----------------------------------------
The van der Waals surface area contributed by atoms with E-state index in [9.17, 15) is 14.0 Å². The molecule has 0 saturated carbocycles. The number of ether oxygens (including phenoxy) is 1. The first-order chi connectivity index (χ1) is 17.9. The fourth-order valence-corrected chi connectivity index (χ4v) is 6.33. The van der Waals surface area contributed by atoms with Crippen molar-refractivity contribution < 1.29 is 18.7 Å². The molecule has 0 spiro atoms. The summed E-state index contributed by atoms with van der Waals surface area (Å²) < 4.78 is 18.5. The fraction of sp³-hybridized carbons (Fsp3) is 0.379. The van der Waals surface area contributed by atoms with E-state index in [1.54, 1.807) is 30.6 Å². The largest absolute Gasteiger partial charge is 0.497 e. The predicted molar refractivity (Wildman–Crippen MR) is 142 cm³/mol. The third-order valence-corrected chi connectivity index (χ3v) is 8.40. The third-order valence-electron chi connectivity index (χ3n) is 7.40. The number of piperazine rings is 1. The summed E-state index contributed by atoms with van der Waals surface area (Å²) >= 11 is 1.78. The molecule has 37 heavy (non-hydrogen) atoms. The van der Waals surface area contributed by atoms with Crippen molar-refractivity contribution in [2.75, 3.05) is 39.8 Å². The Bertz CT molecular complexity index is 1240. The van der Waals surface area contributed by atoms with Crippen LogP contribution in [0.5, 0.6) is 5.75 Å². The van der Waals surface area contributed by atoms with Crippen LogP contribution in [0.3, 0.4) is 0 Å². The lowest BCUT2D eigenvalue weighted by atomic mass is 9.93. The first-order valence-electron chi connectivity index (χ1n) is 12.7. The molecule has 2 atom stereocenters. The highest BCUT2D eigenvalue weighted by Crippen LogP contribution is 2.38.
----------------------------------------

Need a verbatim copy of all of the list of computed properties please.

The van der Waals surface area contributed by atoms with E-state index in [9.17, 15) is 14.0 Å². The molecule has 0 saturated carbocycles. The number of ether oxygens (including phenoxy) is 1. The first-order chi connectivity index (χ1) is 17.9. The fourth-order valence-corrected chi connectivity index (χ4v) is 6.33. The van der Waals surface area contributed by atoms with Crippen molar-refractivity contribution < 1.29 is 18.7 Å². The molecule has 0 spiro atoms. The summed E-state index contributed by atoms with van der Waals surface area (Å²) < 4.78 is 18.5. The fraction of sp³-hybridized carbons (Fsp3) is 0.379. The van der Waals surface area contributed by atoms with E-state index in [1.54, 1.807) is 30.6 Å². The largest absolute Gasteiger partial charge is 0.497 e. The predicted molar refractivity (Wildman–Crippen MR) is 142 cm³/mol. The third-order valence-corrected chi connectivity index (χ3v) is 8.40. The third-order valence-electron chi connectivity index (χ3n) is 7.40. The number of piperazine rings is 1. The summed E-state index contributed by atoms with van der Waals surface area (Å²) >= 11 is 1.78. The molecule has 37 heavy (non-hydrogen) atoms. The van der Waals surface area contributed by atoms with Crippen molar-refractivity contribution in [2.75, 3.05) is 39.8 Å². The Bertz CT molecular complexity index is 1240. The van der Waals surface area contributed by atoms with Crippen LogP contribution in [0.5, 0.6) is 5.75 Å². The van der Waals surface area contributed by atoms with Crippen LogP contribution in [0.3, 0.4) is 0 Å². The lowest BCUT2D eigenvalue weighted by atomic mass is 9.93. The first-order valence-electron chi connectivity index (χ1n) is 12.7. The molecule has 2 atom stereocenters. The highest BCUT2D eigenvalue weighted by Crippen LogP contribution is 2.38.